About 40° of the eye posterior pole can be examined stereoscopically under excellent slit illumination. A slight horizontal lateral sliding of lens 32, in conjunction with a small displacement of the microscope in the opposite direction, extends horizontally the visible retinal area. Likewise, displacing the lens vertically by the spring 42, carried at the lower end of vertical rod 30, increases the retinal view vertically. If desired, more peripheral retina can be seen by having the patient move his eye in a certain direction, or follow a guiding target.
By using 10× magnification on the microscope, good retinal images can be seen and photographed from eyes with up to 20 diopter refractive ametropia. Annoying light reflexes can be avoided by slightly sliding the slit beam, or by gently rotating the supporting rod or the light source. In addition, the microscope may be moved slightly, without moving the lens, whenever it is desired to see a band of the retina by retro-illumination. Further, if a different power lens 32 is desired, this may be easily substituted, in which case the fixed distance (11 mm between the lens and the vertical axis of rod 30 for a +90 diopter lens), would be appropriately changed.
After the funduscopic examination has been completed, the vertical rod 30 with lens 32 may be removed, and the slit lamp is again ready for anterior segment examination.
The illustrated apparatus is simple to use, thereby substantially eliminating the need for further training. Moreover, it enables the examiner to perform both anterior and posterior segment eye examinations under good conditions and at the same time by using the same slit lamp.
While the invention has been described with respect to one preferred embodiment applied to one type of slit lamp, it will be appreciated that the invention can be used with many other types of slit lamps, and that many variations, modifications and other applications of the invention may be made.
|Cited Patent||Filing date||Publication date||Applicant||Title|
|US2999422 *||Dec 3, 1957||Sep 12, 1961||Haag Streit A G||Slit lamp|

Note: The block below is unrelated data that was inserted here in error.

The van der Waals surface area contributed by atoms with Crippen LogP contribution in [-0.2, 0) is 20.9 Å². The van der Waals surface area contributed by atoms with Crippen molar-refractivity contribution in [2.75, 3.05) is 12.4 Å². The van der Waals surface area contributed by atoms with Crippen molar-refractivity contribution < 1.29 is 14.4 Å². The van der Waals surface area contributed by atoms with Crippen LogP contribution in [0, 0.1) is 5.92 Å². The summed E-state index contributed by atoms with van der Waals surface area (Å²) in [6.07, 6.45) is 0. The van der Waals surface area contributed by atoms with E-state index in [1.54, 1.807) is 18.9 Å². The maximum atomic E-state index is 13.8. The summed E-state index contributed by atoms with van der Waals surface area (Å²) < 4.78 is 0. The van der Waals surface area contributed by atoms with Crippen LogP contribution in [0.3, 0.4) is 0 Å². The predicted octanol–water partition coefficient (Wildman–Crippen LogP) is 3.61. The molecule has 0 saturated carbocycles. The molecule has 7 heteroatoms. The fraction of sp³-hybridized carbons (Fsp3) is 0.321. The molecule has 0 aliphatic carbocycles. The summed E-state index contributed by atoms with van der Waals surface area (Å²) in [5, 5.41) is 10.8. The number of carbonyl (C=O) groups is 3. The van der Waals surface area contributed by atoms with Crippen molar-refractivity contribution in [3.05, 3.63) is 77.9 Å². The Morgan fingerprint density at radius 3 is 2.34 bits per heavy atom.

|US3944343 *||Aug 16, 1974||Mar 16, 1976||Codman & Shurtleff, Inc.||Light inclining accessory for slit lamp|
|Citing Patent||Filing date||Publication date||Applicant||Title|
|US5363155 *||Feb 18, 1993||Nov 8, 1994||Ehud Urinowski||Eye examination apparatus and accessory therefor|
|US5387952 *||Jan 31, 1994||Feb 7, 1995||Byer; Harold||Feedback apparatus for sensing head position|
|US5424789 *||May 28, 1993||Jun 13, 1995||Volk; Donald A.||Optical device for use with a slit lamp biomicroscope|
|US5638149 *||Sep 20, 1995||Jun 10, 1997||Duke University||Motorized applanation tonometer|
|US5873832 *||Aug 12, 1996||Feb 23, 1999||Xeyex Corporation||Method and apparatus for measuring properties of the eye using a virtual image|
|US6309068 *||Jul 31, 1998||Oct 30, 2001||Canon Kabushiki Kaisha||Eye examining apparatus|
|US7118218 *||Feb 5, 2001||Oct 10, 2006||Haag-Streit Ag||Method and device for imaging a section of the eyeground|
|US20040100618 *||Feb 5, 2001||May 27, 2004||Felix Barker||Method and device for imaging a section of the eyeground|
|US20100217130 *||Sep 15, 2008||Aug 26, 2010||Michael Weinlaender||Device for the production of photographic images in the mouth region|
|WO2007055668A2 *||Nov 14, 2006||May 18, 2007||Optotek D.O.O.||Portable slit lamp with built-in digital camera and illuminating diaphragm|
|WO2007055668A3 *||Nov 14, 2006||Sep 7, 2007||Optotek D O O||Portable slit lamp with built-in digital camera and illuminating diaphragm|
|U.S. Classification||351/205, 351/214|
|Mar 2, 1988||AS||Assignment|
Owner name: RAMOT UNIVERSITY AUTHORITY FOR APPLIED RESEARCH AN
Free format text: ASSIGNMENT OF ASSIGNORS INTEREST.;ASSIGNOR:ABRAHAM, FABIAN;REEL/FRAME:004846/0419
Effective date: 19880225
Owner name: RAMOT UNIVERSITY AUTHORITY FOR APPLIED RESEARCH AN
Free format text: ASSIGNMENT OF ASSIGNORS INTEREST;ASSIGNOR:ABRAHAM, FABIAN;REEL/FRAME:004846/0419
Effective date: 19880225
|May 25, 1993||REMI||Maintenance fee reminder mailed|
|Oct 17, 1993||LAPS||Lapse for failure to pay maintenance fees|
|Dec 28, 1993||FP||Expired due to failure to pay maintenance fee|
Effective date: 19891017
|Dec 29, 1995||SULP||Surcharge for late payment|
|Apr 30, 1996||PRDP||Patent reinstated due to the acceptance of a late maintenance fee|
Effective date: 19960308
|May 6, 1996||SULP||Surcharge for late payment|
|Dec 3, 1996||PRDP||Patent reinstated due to the acceptance of a late maintenance fee|
Effective date: 19960927